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The Chancellor’s Spring Statement

The Chancellor’s Spring Statement March 24, 2022

Yesterday’s Spring Statement by the Chancellor of the Exchequer saw the government acting to soften the impact of the squeeze in household incomes which is underway. The growing urgency for action was underlined when the latest UK inflation figures came in ahead of expectations at 6.2%. In response to rising inflation, the Bank of England has been hiking interest rates, which will exert downwards pressure on growth. This has created a nervous situation for the government given the planned increase in National Insurance in April is set to coincide with inflation at levels last seen in the 1990s. Consequently, GDP growth looks set to slow as the consumer’s ability to spend weakens.

Key measures to mitigate the impact of high inflation and slowing growth announced by the Chancellor included a £3,000 increase in the earnings threshold for National Insurance, and a 5p per litre cut in fuel duty. Petrol is currently averaging 167.3p a litre according to Experian Catalist, so a saving of 3%. Various green energy improvements, which reduce utility bills, will become VAT exempt. Also, the Employment Allowance, which is a deduction small businesses can claim on employers’ National Insurance liability, will rise from £4,000 to £5,000.

Until recently, the Chancellor was reported to be resisting pressure to use this Spring Statement as a mini-budget, however economic pressures and geo-political events have clearly prevailed. The Office for Budget Responsibility (OBR) has cut its GDP forecast for this year from 6.0% previously to 3.8%, which highlights the difficult backdrop to this Spring Statement. The war in Ukraine will worsen the situation on inflation and supply chain bottlenecks, and the OBR rightly point out that it is impossible to say what the full effects of the conflict may be.

The various measures announced today are estimated to be worth around £9 billion, although Capital Economics calculate a hit of around £20 billion to household incomes from higher inflation between now and 2023. This suggests the Chancellor’s measures will offer welcome support to the economy but are unlikely to avert an economic slowdown in the coming months as some consumers rein back on discretionary spending.

For property markets, the Spring Statement’s impact will largely be indirect through the support for the economy. So far, the household income squeeze and rising interest rates have not had a significant impact on UK real estate, but it is early days in this new phase of the economic cycle. The latest Halifax House Price Index reported a 10.8% annual rise in February, which was the strongest growth since June 2007. For commercial property, the MSCI index showed all property capital growth at almost 16% in the year to February, driven mainly by high demand for industrial property and retail warehouses staging a comeback.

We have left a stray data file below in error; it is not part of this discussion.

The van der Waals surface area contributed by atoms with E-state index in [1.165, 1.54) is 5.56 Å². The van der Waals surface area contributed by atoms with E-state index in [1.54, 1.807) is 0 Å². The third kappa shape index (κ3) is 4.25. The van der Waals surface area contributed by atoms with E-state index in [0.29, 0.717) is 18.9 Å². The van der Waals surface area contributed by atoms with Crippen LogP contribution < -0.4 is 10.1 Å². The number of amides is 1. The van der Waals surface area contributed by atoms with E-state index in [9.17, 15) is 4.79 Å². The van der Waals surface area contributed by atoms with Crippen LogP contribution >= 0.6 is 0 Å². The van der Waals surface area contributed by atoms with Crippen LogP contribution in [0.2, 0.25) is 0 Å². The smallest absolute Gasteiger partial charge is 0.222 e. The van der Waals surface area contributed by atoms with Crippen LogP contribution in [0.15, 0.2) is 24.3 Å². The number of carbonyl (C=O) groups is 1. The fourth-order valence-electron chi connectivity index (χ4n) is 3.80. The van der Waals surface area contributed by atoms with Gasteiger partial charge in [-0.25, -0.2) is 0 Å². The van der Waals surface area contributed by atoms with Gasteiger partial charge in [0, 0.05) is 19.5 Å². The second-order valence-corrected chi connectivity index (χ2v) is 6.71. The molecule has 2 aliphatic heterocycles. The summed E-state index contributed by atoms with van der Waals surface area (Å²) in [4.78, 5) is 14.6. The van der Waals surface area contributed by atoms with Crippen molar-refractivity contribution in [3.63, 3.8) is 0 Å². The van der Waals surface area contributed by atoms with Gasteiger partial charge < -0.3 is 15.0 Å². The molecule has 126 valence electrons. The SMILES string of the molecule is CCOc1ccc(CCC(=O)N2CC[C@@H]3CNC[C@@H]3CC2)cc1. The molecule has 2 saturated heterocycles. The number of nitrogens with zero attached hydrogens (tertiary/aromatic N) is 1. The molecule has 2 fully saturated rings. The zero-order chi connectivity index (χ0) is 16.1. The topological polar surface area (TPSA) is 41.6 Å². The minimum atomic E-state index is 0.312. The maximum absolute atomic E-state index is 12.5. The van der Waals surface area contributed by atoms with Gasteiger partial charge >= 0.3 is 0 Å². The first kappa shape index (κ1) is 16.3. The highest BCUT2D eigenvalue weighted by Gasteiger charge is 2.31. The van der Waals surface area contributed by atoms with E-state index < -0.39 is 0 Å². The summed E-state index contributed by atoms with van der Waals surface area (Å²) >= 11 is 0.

We believe property investors have probably already adjusted their business plans for higher inflation and interest rates. A slowing economy is certain to cause price growth to decelerate for property as the year progresses. However, we feel that the situation in the economy would have to worsen significantly more than is expected to persuade investors to retreat from real estate. This is due to robust levels of demand for residential and industrial assets, and a large yield spread over Gilts across the property sectors.

From an ESG perspective, we welcome the zero VAT level for energy efficiency improvements which help to advance the UK’s COP26 commitments. Also, targeted business rate exemptions for eligible plant and machinery used in onsite renewable energy generation and storage, and a 100% relief for eligible low-carbon heat networks with their own rates bill, which were to be introduced in April 2023 are to be brought forward by a year.

However, while the cut in fuel duty was good for incomes, it is a retrogressive step from a green perspective. Given there have been media reports of greater exploitation of the North Sea to increase energy security, we would like to see more action at the Autumn budget to advance green investment to keep Britain on target to become carbon neutral by 2050.

There was no mention today about further reform to the business rates system, suggesting the government views the matter as settled for now by the announcements made at last year’s Budget.

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